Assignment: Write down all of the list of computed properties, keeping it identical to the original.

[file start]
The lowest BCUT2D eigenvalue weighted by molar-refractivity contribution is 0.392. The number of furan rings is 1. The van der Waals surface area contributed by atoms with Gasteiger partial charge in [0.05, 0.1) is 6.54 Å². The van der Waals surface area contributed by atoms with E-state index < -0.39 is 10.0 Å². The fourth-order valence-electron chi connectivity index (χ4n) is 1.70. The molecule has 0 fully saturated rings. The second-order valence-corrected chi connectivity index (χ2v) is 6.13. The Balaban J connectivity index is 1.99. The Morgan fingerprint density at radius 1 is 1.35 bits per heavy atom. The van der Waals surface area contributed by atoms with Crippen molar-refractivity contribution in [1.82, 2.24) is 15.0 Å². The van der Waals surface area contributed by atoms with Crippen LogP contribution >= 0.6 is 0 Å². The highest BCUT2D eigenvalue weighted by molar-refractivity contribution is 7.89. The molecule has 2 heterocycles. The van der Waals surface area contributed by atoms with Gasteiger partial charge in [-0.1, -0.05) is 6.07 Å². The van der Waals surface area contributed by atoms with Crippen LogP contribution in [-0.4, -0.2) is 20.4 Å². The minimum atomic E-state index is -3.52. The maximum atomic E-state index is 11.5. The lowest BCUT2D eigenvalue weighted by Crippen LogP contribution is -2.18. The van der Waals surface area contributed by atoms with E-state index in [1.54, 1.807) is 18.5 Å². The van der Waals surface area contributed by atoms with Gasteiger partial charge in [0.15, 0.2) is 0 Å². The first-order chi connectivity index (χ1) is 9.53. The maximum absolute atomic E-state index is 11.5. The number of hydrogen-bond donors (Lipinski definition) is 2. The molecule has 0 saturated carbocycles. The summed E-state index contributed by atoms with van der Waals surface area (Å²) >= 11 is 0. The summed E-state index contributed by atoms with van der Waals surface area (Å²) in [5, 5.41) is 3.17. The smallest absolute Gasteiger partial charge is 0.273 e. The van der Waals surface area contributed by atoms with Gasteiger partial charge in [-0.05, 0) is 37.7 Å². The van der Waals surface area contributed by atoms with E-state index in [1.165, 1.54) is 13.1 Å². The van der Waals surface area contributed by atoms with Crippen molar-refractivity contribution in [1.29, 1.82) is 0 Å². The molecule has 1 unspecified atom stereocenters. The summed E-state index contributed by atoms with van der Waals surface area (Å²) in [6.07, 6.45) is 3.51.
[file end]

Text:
The lowest BCUT2D eigenvalue weighted by molar-refractivity contribution is 0.392. The number of furan rings is 1. The van der Waals surface area contributed by atoms with Gasteiger partial charge in [0.05, 0.1) is 6.54 Å². The van der Waals surface area contributed by atoms with E-state index < -0.39 is 10.0 Å². The fourth-order valence-electron chi connectivity index (χ4n) is 1.70. The molecule has 0 fully saturated rings. The second-order valence-corrected chi connectivity index (χ2v) is 6.13. The Balaban J connectivity index is 1.99. The Morgan fingerprint density at radius 1 is 1.35 bits per heavy atom. The van der Waals surface area contributed by atoms with Crippen molar-refractivity contribution in [1.82, 2.24) is 15.0 Å². The van der Waals surface area contributed by atoms with Crippen LogP contribution >= 0.6 is 0 Å². The highest BCUT2D eigenvalue weighted by molar-refractivity contribution is 7.89. The molecule has 2 heterocycles. The van der Waals surface area contributed by atoms with Gasteiger partial charge in [-0.1, -0.05) is 6.07 Å². The van der Waals surface area contributed by atoms with Crippen LogP contribution in [-0.4, -0.2) is 20.4 Å². The minimum atomic E-state index is -3.52. The maximum atomic E-state index is 11.5. The lowest BCUT2D eigenvalue weighted by Crippen LogP contribution is -2.18. The van der Waals surface area contributed by atoms with E-state index in [1.54, 1.807) is 18.5 Å². The van der Waals surface area contributed by atoms with Gasteiger partial charge in [0.15, 0.2) is 0 Å². The first-order chi connectivity index (χ1) is 9.53. The maximum absolute atomic E-state index is 11.5. The number of hydrogen-bond donors (Lipinski definition) is 2. The molecule has 0 saturated carbocycles. The summed E-state index contributed by atoms with van der Waals surface area (Å²) >= 11 is 0. The summed E-state index contributed by atoms with van der Waals surface area (Å²) in [5, 5.41) is 3.17. The smallest absolute Gasteiger partial charge is 0.273 e. The van der Waals surface area contributed by atoms with Gasteiger partial charge in [-0.05, 0) is 37.7 Å². The van der Waals surface area contributed by atoms with E-state index in [1.165, 1.54) is 13.1 Å². The van der Waals surface area contributed by atoms with Crippen molar-refractivity contribution in [1.29, 1.82) is 0 Å². The molecule has 1 unspecified atom stereocenters. The summed E-state index contributed by atoms with van der Waals surface area (Å²) in [6.07, 6.45) is 3.51.